There is no single major core economic area in Subsaharan Africa. This realm has many core cities, and the rest is a periphery. Many of the core cities are improving their technology and infrastructure and entering into the globalized economy. Even so, as much as 70 percent of the people still work in agriculture, leaving little time to develop a sizeable educated group of professionals to assist with social services and administrative responsibilities. The realm depends heavily on outside support for technical and financial assistance. Computers, medical equipment, and other high-tech goods are all imported. African states have formed trade agreements and have joined the African Union to assist each other in economic development and trade.
Subsaharan Africa has nearly forty urban areas of more than one million people. At the center of the central business districts (CBDs) are modern high-rise business offices well connected to the global economy. Outside the CBD are slums with no services and miserable, unsanitary conditions. The informal sector of the economy – that which is not regulated, controlled, or taxed – has become the primary system of doing business in most of the cities. The informal sector comprises trading, street markets, and any other business without financial records for cash transactions.
The lack of government regulation and control prevents taxes from being assessed or collected, which in turn diminishes support for public services or infrastructure. The formal sector of the economy – that which the government can regulate, control, and tax – is forced to foot the bill to operate the government and support public services such as education, security, and transportation. Despite the misery and unhealthy conditions of the slums where millions of people already live, more migrants from the countryside continue to shift to the city in search of jobs and opportunities. African cities are growing rapidly, many without organized planning.
If the index of economic development were applied to Subsaharan Africa, a clear pattern would emerge. Rural areas would be in the lower stages of development, and only a few developing areas would be higher than stage 3. A large percentage of this realm would be in stage 1 or 2 of this model. Countries with higher standards of living, such as South Africa or Botswana, would be working through stage 3 or 4. This region has one of the fastest-growing populations of the world and economically lags behind countries in the Northern Hemisphere, which have transitioned into the higher stages of the index of economic development.
Incomes, Urbanization, and Family Size
The socioeconomic data illustrate well the conditions for people in Africa in comparison to the rest of the world. African countries are at the lowest end of the statistics for development prospects. The larger cities are showing promise for advancement into the higher stages of development. Family sizes in rural countries are some of the largest in the world. The average fertility rate for much of Africa is about 5; in Mali and Niger, the rate is higher than 7. One-third to half of the populations of these countries are under the age of fifteen. Children make up most of the population in many areas – an indication that more substantial burdens are placed on women, meaning that women are not easily able to get an education or work outside the home.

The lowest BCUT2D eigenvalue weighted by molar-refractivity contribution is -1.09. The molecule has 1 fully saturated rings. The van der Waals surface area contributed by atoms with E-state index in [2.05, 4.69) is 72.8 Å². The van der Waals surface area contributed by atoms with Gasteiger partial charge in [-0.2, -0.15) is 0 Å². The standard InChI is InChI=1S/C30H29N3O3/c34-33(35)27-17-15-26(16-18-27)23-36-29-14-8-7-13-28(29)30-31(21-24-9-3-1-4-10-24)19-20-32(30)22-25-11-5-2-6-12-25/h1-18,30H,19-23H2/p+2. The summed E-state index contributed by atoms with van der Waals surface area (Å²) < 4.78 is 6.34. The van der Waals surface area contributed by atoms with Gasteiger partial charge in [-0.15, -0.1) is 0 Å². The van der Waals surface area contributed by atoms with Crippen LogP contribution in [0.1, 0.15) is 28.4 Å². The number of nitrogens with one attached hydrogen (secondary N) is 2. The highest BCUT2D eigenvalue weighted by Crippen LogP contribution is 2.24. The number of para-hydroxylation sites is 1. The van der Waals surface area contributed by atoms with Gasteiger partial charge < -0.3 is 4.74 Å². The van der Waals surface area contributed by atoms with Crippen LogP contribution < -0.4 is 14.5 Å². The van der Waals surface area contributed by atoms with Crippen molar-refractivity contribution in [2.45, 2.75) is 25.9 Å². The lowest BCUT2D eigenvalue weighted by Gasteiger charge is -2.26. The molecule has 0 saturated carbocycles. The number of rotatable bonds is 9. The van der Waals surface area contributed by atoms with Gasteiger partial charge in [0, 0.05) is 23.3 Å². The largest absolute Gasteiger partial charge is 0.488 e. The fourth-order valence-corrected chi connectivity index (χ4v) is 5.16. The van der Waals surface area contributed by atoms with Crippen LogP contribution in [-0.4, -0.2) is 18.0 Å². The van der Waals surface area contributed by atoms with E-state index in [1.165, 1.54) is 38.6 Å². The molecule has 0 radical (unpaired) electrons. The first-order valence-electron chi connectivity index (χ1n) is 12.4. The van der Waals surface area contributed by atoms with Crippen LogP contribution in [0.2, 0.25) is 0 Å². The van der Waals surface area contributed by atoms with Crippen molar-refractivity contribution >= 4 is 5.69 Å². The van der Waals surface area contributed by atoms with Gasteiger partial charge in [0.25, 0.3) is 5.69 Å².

The populations of West African countries are increasing rapidly and will double in about thirty years at the current rate. This trend places an extra burden on the economy and the environment. It is fueling one of the fastest rural-to-urban shifts in the world. West Africa is now only about 32 percent urban, and Burkina Faso and Niger are less than 20 percent urban—clear indications that agriculture is the largest sector of their economies and that most of the people live in rural areas or small villages. Personal income levels in West African countries are among the lowest in the world; as far as standard of living is concerned, these are emerging countries. Few economic opportunities exist for the millions of young people entering the employment market.
The United Nations Human Development Index lists most of Subsaharan Africa in the lower levesl of the development index. Sierra Leone is the lowest in the world. Ghana and Senegal were the two countries listed in the medium range. Senegal is the lowest country in the medium category, just barely rising about the lowest tier. A country listed in the lowest tier of the medium category translates into a region with low availability of opportunities and advantages for its people. As a peripheral world region, the economic base is structured around agriculture with supportive extractive activities. Agricultural activities are renewable, but agricultural profit margins are slim. These countries are in a subsistence mode with a rapidly expanding population and few industrial or postindustrial activities to gain income.